David Wendt, a Double-A catcher in the Rays’ farm system, has been suspended 50 games after testing positive for Methylhexaneamine.
Several other minor leaguers have been suspended for Methylhexaneamine during the past year, including Blue Jays first-round pick Marcus Stroman.
Here’s what Liam Casey of the Toronto Star wrote about the drug at the time of Stroman’s suspension:
Methylhexaneamine can be found in popular training supplements sold at nutritional and drug stores. While it’s chemically related to amphetamines, it’s only slightly more powerful than a cup of coffee, according to Greg Wells, a kinesiology professor at the University of Toronto who has educated Olympic athletes on doping rules.
“It’s a short-acting stimulant, but it’s not something that we need to hang this guy up for anything like that,” Wells said. “It’s not a big deal.”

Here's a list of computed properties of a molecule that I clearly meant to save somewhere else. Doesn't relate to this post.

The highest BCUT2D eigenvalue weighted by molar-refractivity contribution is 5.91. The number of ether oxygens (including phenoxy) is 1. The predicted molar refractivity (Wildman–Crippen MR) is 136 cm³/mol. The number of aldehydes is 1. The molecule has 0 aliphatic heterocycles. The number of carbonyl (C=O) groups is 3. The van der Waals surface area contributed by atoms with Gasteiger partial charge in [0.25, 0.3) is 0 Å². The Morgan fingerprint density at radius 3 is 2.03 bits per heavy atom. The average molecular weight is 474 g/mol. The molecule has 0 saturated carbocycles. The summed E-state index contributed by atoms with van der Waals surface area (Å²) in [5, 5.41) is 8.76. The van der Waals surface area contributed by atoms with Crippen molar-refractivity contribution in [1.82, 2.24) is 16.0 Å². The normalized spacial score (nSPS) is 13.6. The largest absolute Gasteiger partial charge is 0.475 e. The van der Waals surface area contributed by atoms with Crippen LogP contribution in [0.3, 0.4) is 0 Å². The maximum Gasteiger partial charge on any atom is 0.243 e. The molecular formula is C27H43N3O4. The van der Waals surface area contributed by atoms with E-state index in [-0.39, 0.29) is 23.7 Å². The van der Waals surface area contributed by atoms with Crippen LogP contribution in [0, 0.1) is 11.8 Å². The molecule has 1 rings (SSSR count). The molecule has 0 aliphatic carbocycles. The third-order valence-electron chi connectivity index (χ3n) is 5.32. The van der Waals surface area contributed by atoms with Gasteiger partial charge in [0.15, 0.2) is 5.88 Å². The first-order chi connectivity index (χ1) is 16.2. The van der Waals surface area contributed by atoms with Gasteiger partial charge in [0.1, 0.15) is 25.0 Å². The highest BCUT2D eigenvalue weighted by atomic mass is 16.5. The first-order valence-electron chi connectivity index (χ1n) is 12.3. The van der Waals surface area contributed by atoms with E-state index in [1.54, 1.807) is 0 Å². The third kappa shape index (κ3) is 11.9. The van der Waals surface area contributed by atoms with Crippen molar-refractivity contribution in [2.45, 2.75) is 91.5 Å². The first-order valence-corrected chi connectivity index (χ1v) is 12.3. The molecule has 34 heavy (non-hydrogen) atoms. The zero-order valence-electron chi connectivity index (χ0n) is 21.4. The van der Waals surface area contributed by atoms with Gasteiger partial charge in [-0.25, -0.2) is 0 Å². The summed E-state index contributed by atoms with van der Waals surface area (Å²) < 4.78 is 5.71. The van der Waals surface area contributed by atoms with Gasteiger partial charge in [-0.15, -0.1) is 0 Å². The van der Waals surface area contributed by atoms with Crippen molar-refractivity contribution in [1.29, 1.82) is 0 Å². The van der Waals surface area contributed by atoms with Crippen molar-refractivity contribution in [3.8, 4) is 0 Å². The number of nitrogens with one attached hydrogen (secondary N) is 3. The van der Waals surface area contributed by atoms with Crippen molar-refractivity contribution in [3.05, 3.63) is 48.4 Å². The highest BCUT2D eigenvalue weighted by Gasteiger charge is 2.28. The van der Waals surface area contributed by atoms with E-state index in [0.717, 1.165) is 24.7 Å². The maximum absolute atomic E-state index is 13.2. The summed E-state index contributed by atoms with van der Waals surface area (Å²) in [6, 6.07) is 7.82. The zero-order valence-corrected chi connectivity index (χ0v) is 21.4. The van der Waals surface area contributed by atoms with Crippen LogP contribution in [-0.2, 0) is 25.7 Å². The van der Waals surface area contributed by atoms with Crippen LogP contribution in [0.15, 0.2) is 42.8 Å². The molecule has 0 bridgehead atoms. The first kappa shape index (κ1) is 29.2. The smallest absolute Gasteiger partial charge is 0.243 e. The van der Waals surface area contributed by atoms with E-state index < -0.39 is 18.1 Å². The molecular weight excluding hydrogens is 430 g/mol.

Wendt is a non-prospect as a 26-year-old who’s hit just .235 with a .597 OPS in four seasons as a pro, but he probably thinks having to sit out two months is a big deal.
Tim Tebow isn’t letting go of his major league dreams just yet. The former NFL quarterback is slated to appear with the Mets during spring training this year, extending what initially looked like an ill-fated career choice for at least one more season. Per the club’s official announcement on Friday, he’ll join a group of spring training invitees that includes top-30 prospects like Peter Alonso, P.J. Conlon, Patrick Mazeika and David Thompson.
Tebow, 30, hasn’t taken to professional baseball as gracefully as expected. He batted a cumulative .226/.309/.347 with eight home runs and a .656 OPS in 486 plate appearances for Single-A Columbia and High-A St. Lucie in 2017. While that wasn’t enough to compel the Mets to give the aging outfielder a big league tryout, there’s no denying that Tebow brought substantial benefit to their minor league affiliates — in the form of increased attendance figures and ticket sales, that is.
Even after the Mets were booted from the NL East race last September, they resisted the idea of promoting Tebow for a late-season attendance boost of their own. That’s not to say they’re planning on taking the same approach in 2018; Tebow will undoubtedly get his cup of coffee in the majors at some point, but for now, a Grapefruit League tryout is likely as close as he’ll ever get to playing with the team’s big league roster on an everyday basis.